A wheat allergy is a reaction to proteins found in wheat. This type of allergy is different from celiac disease, which is an autoimmune disorder that affects the small intestine. Symptoms of a wheat allergy can range from mild to severe, and can include rash or hives, swelling of the lips, face, or tongue, difficulty breathing, nausea, vomiting, and diarrhea. In severe cases, a wheat allergy can cause anaphylaxis, a life-threatening reaction that can cause difficulty breathing, swelling of the throat, and a drop in blood pressure.
If you or your child has a wheat allergy, it's important to avoid all products that contain wheat. This means reading labels carefully and avoiding not only wheat, but also foods that may contain wheat as an ingredient. This can include bread, pasta, cereal, and baked goods.
It's also important to be aware that wheat can be hidden in some foods, such as soy sauce, deli meats, and some types of candy. In addition, some medications may contain wheat as a binding agent, so if you have a wheat allergy, it's important to let your doctor know before taking any new medication.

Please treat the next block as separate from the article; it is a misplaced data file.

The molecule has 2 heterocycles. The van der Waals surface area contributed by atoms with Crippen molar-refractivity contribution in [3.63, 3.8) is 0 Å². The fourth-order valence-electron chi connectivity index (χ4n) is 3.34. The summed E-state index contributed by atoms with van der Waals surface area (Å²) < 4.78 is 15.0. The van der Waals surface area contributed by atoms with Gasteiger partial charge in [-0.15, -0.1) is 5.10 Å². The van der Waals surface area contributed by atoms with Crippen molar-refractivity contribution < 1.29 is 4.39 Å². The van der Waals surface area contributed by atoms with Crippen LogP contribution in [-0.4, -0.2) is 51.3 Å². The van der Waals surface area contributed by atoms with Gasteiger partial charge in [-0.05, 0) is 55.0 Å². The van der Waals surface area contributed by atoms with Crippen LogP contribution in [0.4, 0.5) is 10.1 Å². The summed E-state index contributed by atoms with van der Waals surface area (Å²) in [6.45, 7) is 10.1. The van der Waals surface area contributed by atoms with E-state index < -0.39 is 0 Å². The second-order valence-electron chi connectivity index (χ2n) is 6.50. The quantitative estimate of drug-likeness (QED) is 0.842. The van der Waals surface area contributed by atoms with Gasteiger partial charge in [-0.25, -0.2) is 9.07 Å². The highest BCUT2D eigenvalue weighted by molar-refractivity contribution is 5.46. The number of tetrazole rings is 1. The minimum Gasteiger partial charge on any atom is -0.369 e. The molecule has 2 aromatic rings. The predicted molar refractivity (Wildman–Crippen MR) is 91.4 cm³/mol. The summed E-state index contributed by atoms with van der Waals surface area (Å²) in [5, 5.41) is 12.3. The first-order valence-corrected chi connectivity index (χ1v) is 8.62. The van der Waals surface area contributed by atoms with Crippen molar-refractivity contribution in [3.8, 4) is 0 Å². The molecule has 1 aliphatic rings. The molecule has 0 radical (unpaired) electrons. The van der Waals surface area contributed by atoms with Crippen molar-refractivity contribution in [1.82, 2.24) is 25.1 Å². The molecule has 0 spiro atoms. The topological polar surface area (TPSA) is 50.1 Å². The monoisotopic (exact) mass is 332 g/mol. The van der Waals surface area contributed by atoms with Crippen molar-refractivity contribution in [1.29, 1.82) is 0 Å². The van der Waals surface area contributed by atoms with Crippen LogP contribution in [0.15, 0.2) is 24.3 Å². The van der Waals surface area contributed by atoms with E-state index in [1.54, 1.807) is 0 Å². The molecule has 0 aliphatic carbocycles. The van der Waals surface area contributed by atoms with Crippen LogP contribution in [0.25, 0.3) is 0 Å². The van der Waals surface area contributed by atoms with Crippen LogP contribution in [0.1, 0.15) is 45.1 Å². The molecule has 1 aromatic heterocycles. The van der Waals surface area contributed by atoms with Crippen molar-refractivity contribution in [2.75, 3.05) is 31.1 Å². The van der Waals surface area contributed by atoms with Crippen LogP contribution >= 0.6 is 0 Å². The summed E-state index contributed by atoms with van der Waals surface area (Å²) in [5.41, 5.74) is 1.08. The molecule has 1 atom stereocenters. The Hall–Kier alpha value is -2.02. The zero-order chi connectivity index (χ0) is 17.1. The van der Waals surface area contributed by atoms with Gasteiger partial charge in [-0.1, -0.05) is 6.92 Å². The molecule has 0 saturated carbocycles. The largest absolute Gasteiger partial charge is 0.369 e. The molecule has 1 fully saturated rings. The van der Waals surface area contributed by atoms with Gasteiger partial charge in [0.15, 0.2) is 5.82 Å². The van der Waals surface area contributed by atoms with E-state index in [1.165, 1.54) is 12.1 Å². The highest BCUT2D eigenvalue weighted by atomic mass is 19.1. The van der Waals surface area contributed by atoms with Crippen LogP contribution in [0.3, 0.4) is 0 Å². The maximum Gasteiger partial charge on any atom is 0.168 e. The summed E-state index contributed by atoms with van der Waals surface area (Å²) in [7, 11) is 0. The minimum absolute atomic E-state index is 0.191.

If you have a wheat allergy, it's important to carry epinephrine with you at all times, in case of a severe allergic reaction. Epinephrine is a medication that can help to quickly reverse the symptoms of anaphylaxis, and it should be used immediately if you or your child experience severe symptoms.
In conclusion, a wheat allergy is a reaction to proteins found in wheat. Symptoms can range from mild to severe, and can include rash, swelling, difficulty breathing, and nausea. It's important to avoid all products that contain wheat, and to be aware of hidden sources of wheat in foods. By taking these steps, you can help to prevent a reaction and stay safe.
Learn more about wheat allergies at: https://www.foodallergy.org/living-food-allergies/food-allergy-essentials/common-allergens/wheat